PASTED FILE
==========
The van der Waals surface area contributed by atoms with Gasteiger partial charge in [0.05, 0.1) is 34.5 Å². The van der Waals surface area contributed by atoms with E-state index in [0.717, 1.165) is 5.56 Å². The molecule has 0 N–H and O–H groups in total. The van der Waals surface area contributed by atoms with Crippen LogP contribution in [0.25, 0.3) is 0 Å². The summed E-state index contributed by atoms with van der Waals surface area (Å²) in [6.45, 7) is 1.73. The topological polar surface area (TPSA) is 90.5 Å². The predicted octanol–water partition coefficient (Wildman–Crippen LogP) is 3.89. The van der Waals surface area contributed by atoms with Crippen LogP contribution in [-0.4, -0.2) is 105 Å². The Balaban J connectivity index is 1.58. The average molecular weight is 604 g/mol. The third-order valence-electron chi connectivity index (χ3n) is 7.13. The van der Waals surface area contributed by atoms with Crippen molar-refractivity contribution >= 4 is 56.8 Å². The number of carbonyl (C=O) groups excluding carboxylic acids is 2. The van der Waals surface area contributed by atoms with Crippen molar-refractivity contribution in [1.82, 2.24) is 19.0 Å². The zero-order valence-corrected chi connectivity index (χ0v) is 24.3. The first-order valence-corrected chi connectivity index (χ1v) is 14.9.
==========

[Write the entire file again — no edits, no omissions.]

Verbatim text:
The van der Waals surface area contributed by atoms with Gasteiger partial charge in [0.05, 0.1) is 34.5 Å². The van der Waals surface area contributed by atoms with E-state index in [0.717, 1.165) is 5.56 Å². The molecule has 0 N–H and O–H groups in total. The van der Waals surface area contributed by atoms with Crippen LogP contribution in [0.25, 0.3) is 0 Å². The summed E-state index contributed by atoms with van der Waals surface area (Å²) in [6.45, 7) is 1.73. The topological polar surface area (TPSA) is 90.5 Å². The predicted octanol–water partition coefficient (Wildman–Crippen LogP) is 3.89. The van der Waals surface area contributed by atoms with Crippen LogP contribution in [-0.4, -0.2) is 105 Å². The Balaban J connectivity index is 1.58. The average molecular weight is 604 g/mol. The third-order valence-electron chi connectivity index (χ3n) is 7.13. The van der Waals surface area contributed by atoms with Crippen molar-refractivity contribution >= 4 is 56.8 Å². The number of carbonyl (C=O) groups excluding carboxylic acids is 2. The van der Waals surface area contributed by atoms with Crippen molar-refractivity contribution in [1.82, 2.24) is 19.0 Å². The zero-order valence-corrected chi connectivity index (χ0v) is 24.3. The first-order valence-corrected chi connectivity index (χ1v) is 14.9.